Exterior of the third Chicago Coliseum
The third Chicago Coliseum during the 1904 RNC

Chicago Coliseum was the name applied to three large indoor arenas, which stood at various times in Chicago, Illinois, from the 1860s to 1982. They served as venues for large national conventions, exhibition halls, sports events, and entertainment.

The first Coliseum stood at State and Washington streets in Chicago's downtown in the late 1860s.[1] The second venue was located at 63rd Street near Stony Island Avenue in the south side's Woodlawn community (near the site of the 1893 World's Fair). It hosted the 1896 Democratic National Convention (known for the "Cross of Gold" speech), and several early indoor American football games. After hosting a notable convention for the then new and growing bicycle industry, it burned a few months later.

The third Chicago Coliseum was located at Wabash Avenue near 15th Street on the near south side. It hosted five consecutive Republican National Conventions, (1904, 1908, 1912, 1916, 1920) and the Progressive Party National Convention in 1912 and 1916. It also hosted the Lincoln Jubilee in 1915. In the 1920s, it became a popular professional ice hockey venue, and hosted the worlds first roller derby, during the Great Depression. In the 1950s to early 1970s, the Coliseum served as a general admission venue for rock concerts, roller derbys, and professional wrestling matches. Generally closed in 1971, it was sold for redevelopment in 1982; however, portions of the building remained standing until the early 1990s.[2] The Coliseum is commemorated in a public park, named in its honor.

History: the first Coliseum

The first Coliseum hosted horse shows, boxing matches, and circus acts beginning in 1866. Typical of most 19th century cities, Chicago had a flourishing bachelor subculture, which made events at the Coliseum often rowdy affairs. The arena's history is hazy as there are no accurate sources as to when it opened or closed.[1]

The second Coliseum

The second Coliseum
1896 Democratic National Convention

The second Coliseum, in the Woodlawn neighborhood on the city's south side, had a difficult history. Initial construction began early in 1895 on a 14-acre (57,000 m2) site of the World's Columbian Exposition, but on August 22, the incomplete structure collapsed, and builders had to start over.[3] Construction of the 300-by-700-foot (91 by 213 m) building entailed the use of 2.5 million pounds (1,100,000 kg) of steel, 3.2 million feet (980,000 m) of lumber, and 3 million bricks, and was finally completed in June 1896. The building was impressive in size for its day, twice as large as Madison Square Garden; its interior was supported by 12 massive arches, 100 feet (30 m) high with a span of 230 feet (70 m). The facility housed 7 acres (2.8 ha) of interior floor space.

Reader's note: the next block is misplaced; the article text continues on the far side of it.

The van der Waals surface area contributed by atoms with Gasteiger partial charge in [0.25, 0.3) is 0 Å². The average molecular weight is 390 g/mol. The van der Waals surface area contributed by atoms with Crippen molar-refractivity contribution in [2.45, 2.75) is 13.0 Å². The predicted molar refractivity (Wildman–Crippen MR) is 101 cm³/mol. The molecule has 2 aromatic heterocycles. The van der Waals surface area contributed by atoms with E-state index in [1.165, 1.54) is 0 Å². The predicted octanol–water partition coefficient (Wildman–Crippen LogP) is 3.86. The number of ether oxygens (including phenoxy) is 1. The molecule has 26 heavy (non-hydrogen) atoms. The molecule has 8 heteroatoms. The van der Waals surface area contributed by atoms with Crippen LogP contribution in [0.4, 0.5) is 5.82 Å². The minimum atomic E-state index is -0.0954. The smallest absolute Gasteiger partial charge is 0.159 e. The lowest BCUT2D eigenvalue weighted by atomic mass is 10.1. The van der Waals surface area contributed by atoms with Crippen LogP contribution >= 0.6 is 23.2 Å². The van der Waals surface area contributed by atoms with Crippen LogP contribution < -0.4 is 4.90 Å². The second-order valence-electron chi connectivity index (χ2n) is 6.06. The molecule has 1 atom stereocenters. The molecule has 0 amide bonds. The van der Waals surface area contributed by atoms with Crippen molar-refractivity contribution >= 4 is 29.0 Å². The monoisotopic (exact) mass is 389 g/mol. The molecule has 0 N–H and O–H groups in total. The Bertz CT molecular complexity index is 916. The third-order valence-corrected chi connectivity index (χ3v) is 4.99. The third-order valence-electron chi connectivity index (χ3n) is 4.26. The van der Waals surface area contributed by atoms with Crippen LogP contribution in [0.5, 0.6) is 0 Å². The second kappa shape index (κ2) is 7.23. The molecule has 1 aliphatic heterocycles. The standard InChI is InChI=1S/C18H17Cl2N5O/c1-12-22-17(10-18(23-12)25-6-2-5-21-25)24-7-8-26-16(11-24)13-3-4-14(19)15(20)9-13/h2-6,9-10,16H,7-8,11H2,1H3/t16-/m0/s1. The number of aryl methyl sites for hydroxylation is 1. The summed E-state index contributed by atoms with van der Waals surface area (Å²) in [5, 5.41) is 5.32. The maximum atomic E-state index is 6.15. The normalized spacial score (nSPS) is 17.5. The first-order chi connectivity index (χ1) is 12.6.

Buffalo Bill's Wild West Show opened the facility, and in July 1896, it hosted the Democratic Party's national convention, which nominated for the presidency William Jennings Bryan; he famously electrified the crowd with his historic "Cross of Gold" speech. In October 1896 the Coliseum hosted the Barnum and Bailey Circus, the largest three-ring circus in the country.[1]

College football teams immediately saw the feasibility of playing indoor games in the Coliseum, and four big games took place:

The Carlisle games represented the first time the Carlisle Indian School played in the Midwest. In 1896, 8,000 fans each attended the Chicago-Michigan and Carlisle-Wisconsin games, and in 1897, 12,000 fans attended the Carlisle-Illinois game and 10,000 showed for the second Michigan-Chicago game.

In January 1897, the Coliseum hosted one of the largest trade shows in the country, the annual Bicycle manufacturer's trade show. Another grand trade show took place in October, the Chicago Horse Show. The Coliseum by this time was hailed as a financial success. Besides football games, the facility hosted bicycle races, the Military and Athletic Carnival of the AAU, Buffalo Bill's Wild West Show, horse shows, agricultural exhibitions, and commercial trade shows.

On December 24, 1897, around 6:00 PM, during the Manufacturers' Carnival and Winter Fair, after many visitors had left the exhibit for supper, a fire caused by faulty electrical wiring broke out and swept through the building. Despite initial reports of numerous deaths, only one man died, a fireman (not a city fire fighter, but the facility's furnace man). The building was completely destroyed, primarily when one of the 12 arches supporting the roof fell over to bring down all the other arches like a row of dominoes. The fire consumed the building within 20 minutes. This massive structure, one of the greatest indoor facilities of the 19th century, had a lifespan of only 19 months.[1]

The third Coliseum